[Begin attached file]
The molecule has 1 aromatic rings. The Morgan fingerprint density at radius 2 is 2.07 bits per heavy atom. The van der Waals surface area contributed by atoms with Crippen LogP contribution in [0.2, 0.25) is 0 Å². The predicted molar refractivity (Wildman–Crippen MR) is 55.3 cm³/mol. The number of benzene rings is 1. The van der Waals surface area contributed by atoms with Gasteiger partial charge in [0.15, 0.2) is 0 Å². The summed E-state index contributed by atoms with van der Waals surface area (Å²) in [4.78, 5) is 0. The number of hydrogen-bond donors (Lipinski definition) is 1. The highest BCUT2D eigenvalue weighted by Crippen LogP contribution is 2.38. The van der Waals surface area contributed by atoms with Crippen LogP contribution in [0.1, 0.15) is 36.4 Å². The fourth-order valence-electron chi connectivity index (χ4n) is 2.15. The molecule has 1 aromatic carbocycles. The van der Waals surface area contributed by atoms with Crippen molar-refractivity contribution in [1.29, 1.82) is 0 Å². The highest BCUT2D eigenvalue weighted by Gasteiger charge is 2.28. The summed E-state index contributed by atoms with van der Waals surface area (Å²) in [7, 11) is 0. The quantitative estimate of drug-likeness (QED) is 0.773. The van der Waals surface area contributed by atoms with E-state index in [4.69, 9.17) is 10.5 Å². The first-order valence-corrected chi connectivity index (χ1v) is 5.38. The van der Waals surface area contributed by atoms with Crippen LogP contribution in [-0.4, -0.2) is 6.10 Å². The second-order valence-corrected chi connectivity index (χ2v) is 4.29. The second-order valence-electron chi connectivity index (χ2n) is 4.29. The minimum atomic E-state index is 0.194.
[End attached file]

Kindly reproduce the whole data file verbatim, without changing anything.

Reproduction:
The molecule has 1 aromatic rings. The Morgan fingerprint density at radius 2 is 2.07 bits per heavy atom. The van der Waals surface area contributed by atoms with Crippen LogP contribution in [0.2, 0.25) is 0 Å². The predicted molar refractivity (Wildman–Crippen MR) is 55.3 cm³/mol. The number of benzene rings is 1. The van der Waals surface area contributed by atoms with Gasteiger partial charge in [0.15, 0.2) is 0 Å². The summed E-state index contributed by atoms with van der Waals surface area (Å²) in [4.78, 5) is 0. The number of hydrogen-bond donors (Lipinski definition) is 1. The highest BCUT2D eigenvalue weighted by Crippen LogP contribution is 2.38. The van der Waals surface area contributed by atoms with Crippen LogP contribution in [0.1, 0.15) is 36.4 Å². The fourth-order valence-electron chi connectivity index (χ4n) is 2.15. The molecule has 1 aromatic carbocycles. The van der Waals surface area contributed by atoms with Crippen molar-refractivity contribution in [1.29, 1.82) is 0 Å². The highest BCUT2D eigenvalue weighted by Gasteiger charge is 2.28. The summed E-state index contributed by atoms with van der Waals surface area (Å²) in [7, 11) is 0. The quantitative estimate of drug-likeness (QED) is 0.773. The van der Waals surface area contributed by atoms with E-state index in [4.69, 9.17) is 10.5 Å². The first-order valence-corrected chi connectivity index (χ1v) is 5.38. The van der Waals surface area contributed by atoms with Crippen LogP contribution in [-0.4, -0.2) is 6.10 Å². The second-order valence-corrected chi connectivity index (χ2v) is 4.29. The second-order valence-electron chi connectivity index (χ2n) is 4.29. The minimum atomic E-state index is 0.194.